Charming describes Mescalero Apache/Kiowa Apache/Comanche and Northern Arapaho doll maker Lindsey Shakespeare, who hails from Mescalero, New Mexico. Having learned doll making from her relatives growing up in the Three Rivers area, Lindsey went on to earn her B.F.A. in Photography from New Mexico State University in Las Cruces, New Mexico and subsequently an Associates Degree from the Institute of American Indian Arts (I.A.I.A) in Santa Fe.
This seemingly meek and quiet young woman is bursting with talent, which is represented in the Comanche-style PowWow and Apache Crown Dancer soft sculpture dolls she creates. Her inspirations for designs and colors often come from her dreams she told me. Travel influences and culturally important mountain symbols are also incorporated in her work. Her Apache Crown Dancer dolls are affixed to hand-carved and sanded wood bases, which split apart like puzzle pieces so that collectors have a variety of ways to display her work. The bases are her first task at hand when she begins to create a sculpture.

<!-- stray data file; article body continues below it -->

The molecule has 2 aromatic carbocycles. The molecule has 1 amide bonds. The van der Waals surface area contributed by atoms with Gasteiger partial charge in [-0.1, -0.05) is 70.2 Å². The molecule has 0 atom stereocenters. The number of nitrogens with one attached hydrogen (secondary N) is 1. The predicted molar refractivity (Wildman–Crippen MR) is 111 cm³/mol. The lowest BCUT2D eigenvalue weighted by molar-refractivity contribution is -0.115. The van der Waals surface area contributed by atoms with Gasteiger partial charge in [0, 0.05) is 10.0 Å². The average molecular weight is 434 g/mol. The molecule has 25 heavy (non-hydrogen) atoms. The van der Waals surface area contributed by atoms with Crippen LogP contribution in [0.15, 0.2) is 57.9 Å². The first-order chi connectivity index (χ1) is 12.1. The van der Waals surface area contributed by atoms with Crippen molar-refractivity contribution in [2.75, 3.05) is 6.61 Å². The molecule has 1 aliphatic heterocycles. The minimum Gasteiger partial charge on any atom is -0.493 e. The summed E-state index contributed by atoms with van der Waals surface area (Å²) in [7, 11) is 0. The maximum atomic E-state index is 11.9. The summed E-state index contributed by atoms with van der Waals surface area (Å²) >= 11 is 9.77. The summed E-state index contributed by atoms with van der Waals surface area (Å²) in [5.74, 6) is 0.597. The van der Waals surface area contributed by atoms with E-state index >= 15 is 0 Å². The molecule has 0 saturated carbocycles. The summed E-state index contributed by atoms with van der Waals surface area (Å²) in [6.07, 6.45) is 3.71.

My favorite part of meeting Lindsey was the traditional formality with which she expresses herself. She fills you with the true spirit of what it is to be Native American. More exciting was that this year was the first time she has been able to attend the Heard Museum Guild Indian Fair and Market. The response to her work as I spent time with her at her booth was overwhelming, which undoubtedly bodes good things to come for her. Enjoy my interview with Lindsey Shakespeare as part of my "Heard @ the Heard 2011" series HERE: